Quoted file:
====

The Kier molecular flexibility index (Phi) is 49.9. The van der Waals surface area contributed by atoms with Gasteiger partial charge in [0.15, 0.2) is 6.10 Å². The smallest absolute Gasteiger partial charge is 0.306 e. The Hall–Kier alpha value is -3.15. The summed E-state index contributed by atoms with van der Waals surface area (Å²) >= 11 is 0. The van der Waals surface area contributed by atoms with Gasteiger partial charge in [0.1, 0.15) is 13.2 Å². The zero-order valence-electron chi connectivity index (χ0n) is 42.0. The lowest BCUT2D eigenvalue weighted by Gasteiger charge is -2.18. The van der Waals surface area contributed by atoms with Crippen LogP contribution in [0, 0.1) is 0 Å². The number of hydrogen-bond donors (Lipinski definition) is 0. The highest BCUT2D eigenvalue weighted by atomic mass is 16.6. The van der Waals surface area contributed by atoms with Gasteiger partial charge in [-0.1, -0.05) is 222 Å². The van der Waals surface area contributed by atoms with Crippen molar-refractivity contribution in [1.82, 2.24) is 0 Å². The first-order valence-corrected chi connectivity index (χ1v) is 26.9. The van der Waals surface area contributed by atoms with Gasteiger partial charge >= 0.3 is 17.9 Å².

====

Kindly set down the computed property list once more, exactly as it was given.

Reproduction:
The Kier molecular flexibility index (Phi) is 49.9. The van der Waals surface area contributed by atoms with Gasteiger partial charge in [0.15, 0.2) is 6.10 Å². The smallest absolute Gasteiger partial charge is 0.306 e. The Hall–Kier alpha value is -3.15. The summed E-state index contributed by atoms with van der Waals surface area (Å²) >= 11 is 0. The van der Waals surface area contributed by atoms with Gasteiger partial charge in [0.1, 0.15) is 13.2 Å². The zero-order valence-electron chi connectivity index (χ0n) is 42.0. The lowest BCUT2D eigenvalue weighted by Gasteiger charge is -2.18. The van der Waals surface area contributed by atoms with Crippen LogP contribution in [0, 0.1) is 0 Å². The number of hydrogen-bond donors (Lipinski definition) is 0. The highest BCUT2D eigenvalue weighted by atomic mass is 16.6. The van der Waals surface area contributed by atoms with Gasteiger partial charge in [-0.1, -0.05) is 222 Å². The van der Waals surface area contributed by atoms with Crippen molar-refractivity contribution in [1.82, 2.24) is 0 Å². The first-order valence-corrected chi connectivity index (χ1v) is 26.9. The van der Waals surface area contributed by atoms with Gasteiger partial charge >= 0.3 is 17.9 Å².